Without giving away more of the story, I just want to say, even if you are familiar with the ending, this book is definitely worth reading. The way Peggy Consolver tells the story, it all flows together so beautifully. Her character descriptions really pull you in, giving life to a familiar plot in an entirely new way. While I knew the story of Gibeon (and so did my son), after reading this book, it was like we were really able to see it through the eyes of people who experienced it.

There is also a study guide that goes along with the book. It includes all kinds of information related to each chapter. My son found it interesting to check out the links which showed videos of things like how to square lash with a rope, the medicinal properties of honey, information about the culture at the time of the story, maps, and much more. I didn’t push the study guide very much, I mainly let him use it for the topics he was interested in, but I can tell you that it’s not a like a typical study guide with a bunch of questions and answers, this one contains all sorts of additional information that your kids will likely want to explore.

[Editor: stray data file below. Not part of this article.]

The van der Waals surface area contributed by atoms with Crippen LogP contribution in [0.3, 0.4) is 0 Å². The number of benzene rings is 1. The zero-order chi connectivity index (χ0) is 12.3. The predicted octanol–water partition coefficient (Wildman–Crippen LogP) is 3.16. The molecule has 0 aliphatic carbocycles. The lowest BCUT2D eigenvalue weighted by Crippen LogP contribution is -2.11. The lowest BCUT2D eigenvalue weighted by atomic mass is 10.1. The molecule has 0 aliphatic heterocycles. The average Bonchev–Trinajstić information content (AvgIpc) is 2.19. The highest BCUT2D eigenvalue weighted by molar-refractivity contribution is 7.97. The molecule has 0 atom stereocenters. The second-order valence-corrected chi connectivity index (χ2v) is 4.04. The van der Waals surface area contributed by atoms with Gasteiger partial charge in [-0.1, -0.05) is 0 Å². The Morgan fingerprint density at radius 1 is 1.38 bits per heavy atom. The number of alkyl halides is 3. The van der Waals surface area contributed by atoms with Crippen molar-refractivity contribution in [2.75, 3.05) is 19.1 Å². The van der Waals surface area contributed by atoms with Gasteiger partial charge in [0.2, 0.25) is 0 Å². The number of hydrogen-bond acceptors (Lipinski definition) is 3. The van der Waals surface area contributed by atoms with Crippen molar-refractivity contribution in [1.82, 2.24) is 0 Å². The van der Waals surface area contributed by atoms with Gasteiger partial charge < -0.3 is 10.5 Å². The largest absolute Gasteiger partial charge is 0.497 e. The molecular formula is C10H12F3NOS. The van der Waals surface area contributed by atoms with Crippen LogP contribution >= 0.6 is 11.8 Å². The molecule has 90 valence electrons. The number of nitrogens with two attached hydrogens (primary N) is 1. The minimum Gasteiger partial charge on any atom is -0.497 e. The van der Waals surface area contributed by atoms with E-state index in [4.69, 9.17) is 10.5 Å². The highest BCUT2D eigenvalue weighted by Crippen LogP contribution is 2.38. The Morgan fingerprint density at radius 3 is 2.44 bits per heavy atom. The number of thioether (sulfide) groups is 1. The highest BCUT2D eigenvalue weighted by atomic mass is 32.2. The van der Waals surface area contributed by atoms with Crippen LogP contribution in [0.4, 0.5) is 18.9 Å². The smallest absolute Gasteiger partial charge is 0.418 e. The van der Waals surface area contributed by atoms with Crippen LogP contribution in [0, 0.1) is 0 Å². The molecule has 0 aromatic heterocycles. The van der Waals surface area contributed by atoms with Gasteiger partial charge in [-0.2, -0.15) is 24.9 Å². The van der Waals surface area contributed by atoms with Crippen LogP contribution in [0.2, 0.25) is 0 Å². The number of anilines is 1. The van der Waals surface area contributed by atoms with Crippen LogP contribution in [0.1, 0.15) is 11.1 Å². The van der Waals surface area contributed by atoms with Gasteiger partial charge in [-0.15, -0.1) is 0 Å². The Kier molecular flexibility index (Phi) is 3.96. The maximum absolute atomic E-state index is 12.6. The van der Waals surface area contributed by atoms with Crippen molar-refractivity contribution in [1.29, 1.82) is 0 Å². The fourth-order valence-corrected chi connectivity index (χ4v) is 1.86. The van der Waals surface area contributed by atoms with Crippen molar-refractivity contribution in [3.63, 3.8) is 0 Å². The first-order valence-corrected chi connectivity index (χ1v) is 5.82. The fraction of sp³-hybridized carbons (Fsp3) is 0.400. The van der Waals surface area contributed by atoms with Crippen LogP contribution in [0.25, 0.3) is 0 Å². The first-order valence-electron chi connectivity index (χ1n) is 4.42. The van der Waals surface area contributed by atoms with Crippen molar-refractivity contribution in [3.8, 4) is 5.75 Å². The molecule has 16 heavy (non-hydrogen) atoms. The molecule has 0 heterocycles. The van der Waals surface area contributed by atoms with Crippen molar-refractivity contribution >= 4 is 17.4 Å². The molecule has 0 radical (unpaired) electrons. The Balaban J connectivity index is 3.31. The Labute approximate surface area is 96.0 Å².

I used this book as a read aloud for my son at the start of our school day. I found that if I tried to stop at only one chapter, he quickly begged me to read more. I think you could certainly tie this book into your history studies if you wanted, but you could also read it just for fun, like we did.

To learn more, connect with the author on social media here:

Peggy Consolver on Facebook

To see what other members of the crew thought of this book, click here:

Shepherd, Potter, Spy--and the Star Namer {Peggy Consolver Reviews}Crew Disclaimer

Chicken and Corn Tostadas

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When it’s just the boys and I at home I love quick and easy meals. These chicken and corn tostadas are delicious and so simple to make!

Ingredients:
Tostada shells
Shredded chicken (use a rotisserie chicken from the deli or make your own)